It is hard to believe that Azerbaijan has so quickly forgotten its own history, starting with the horrific events that took place from Feb. 26 to Feb. 28, 1988, in the city of Sumgait, 16 miles away from capital city of Baku. During this three-day period, violent, rioting mobs of ethnic Azeris attacked and killed Armenians both on the streets and in their homes -- while the police observed and let the events unfold and medical personnel refused to treat the victims. These days entered the history under the name of "Sumgait pogroms."
Azerbaijan doesn't seem to recollect that soon after the Sumgait pogroms, more Armenian citizens suffered the results of government-orchestrated violence, and in November 1988, the Kirovabad pogroms unfolded. Azerbaijan also has forgotten that after months of riots in January 1990, the violence reached Baku, the capital where I was born and lived, the city which prided itself on tolerance, multiculturalism, diversity and peace. For a span of a week, the Armenian citizens of Baku were tortured and killed. The violent mobs traveled from home to home, attacking only Armenian households. These massacres were orchestrated by the Azeri government, and the only reason they were stopped was the entry of the Soviet forces into Azerbaijan.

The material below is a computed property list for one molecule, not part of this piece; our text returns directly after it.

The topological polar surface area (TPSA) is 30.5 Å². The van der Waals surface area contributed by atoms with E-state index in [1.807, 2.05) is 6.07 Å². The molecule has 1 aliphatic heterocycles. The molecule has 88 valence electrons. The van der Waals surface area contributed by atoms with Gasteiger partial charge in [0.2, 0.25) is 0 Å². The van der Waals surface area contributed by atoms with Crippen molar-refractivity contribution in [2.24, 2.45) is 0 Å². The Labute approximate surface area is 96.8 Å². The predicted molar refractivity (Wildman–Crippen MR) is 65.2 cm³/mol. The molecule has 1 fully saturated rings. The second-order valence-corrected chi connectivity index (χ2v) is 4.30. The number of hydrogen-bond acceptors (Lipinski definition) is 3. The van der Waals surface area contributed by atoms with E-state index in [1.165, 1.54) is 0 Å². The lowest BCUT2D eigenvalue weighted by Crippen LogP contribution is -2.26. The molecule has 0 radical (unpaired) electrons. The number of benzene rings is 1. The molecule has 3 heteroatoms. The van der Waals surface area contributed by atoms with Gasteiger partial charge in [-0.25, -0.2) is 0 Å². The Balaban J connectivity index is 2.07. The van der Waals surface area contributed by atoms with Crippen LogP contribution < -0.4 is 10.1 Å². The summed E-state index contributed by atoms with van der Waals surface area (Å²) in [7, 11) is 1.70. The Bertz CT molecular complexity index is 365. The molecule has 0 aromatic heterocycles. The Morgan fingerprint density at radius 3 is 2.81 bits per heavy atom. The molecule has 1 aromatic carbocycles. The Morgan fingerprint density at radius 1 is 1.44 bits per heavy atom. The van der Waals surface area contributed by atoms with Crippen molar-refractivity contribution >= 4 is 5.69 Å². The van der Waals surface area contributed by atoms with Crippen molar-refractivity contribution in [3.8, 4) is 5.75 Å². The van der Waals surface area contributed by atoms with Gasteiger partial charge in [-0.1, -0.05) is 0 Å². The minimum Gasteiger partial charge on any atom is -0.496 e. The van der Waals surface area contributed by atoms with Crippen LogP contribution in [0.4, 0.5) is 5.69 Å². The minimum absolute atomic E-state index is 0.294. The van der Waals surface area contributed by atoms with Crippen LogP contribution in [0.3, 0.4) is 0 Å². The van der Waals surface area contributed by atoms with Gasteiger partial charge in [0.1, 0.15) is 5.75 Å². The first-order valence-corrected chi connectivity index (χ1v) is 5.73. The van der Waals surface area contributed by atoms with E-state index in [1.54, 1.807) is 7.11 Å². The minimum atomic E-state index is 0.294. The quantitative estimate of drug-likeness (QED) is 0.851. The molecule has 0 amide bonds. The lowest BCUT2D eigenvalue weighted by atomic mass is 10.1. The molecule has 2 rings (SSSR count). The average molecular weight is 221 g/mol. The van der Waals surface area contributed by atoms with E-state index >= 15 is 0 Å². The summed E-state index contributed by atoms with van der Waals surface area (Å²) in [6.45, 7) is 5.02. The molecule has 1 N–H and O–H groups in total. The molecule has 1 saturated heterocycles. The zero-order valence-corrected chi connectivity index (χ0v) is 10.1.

The very people who brutally tortured and killed innocent Armenians are now honored by the Azeri government as heroes who stood up to Russian oppression in the turn of events they call "Black January." This was not a "Soviet attack against innocent civilians," as they now claim. It was a delayed measure by the Soviet forces to stop the ethnic cleansing of Armenians in Baku.
Azeri leadership continuously attempts to rewrite history instead of drawing lessons from it. It continues to make heroes out of murderers, just as it did in the recent pardon of an ax murderer, Ramil Safarov, who brutally killed an Armenian colleague in his sleep during a NATO study program in Hungary.
ANNA ASTVATSATURIAN TURCOTTE
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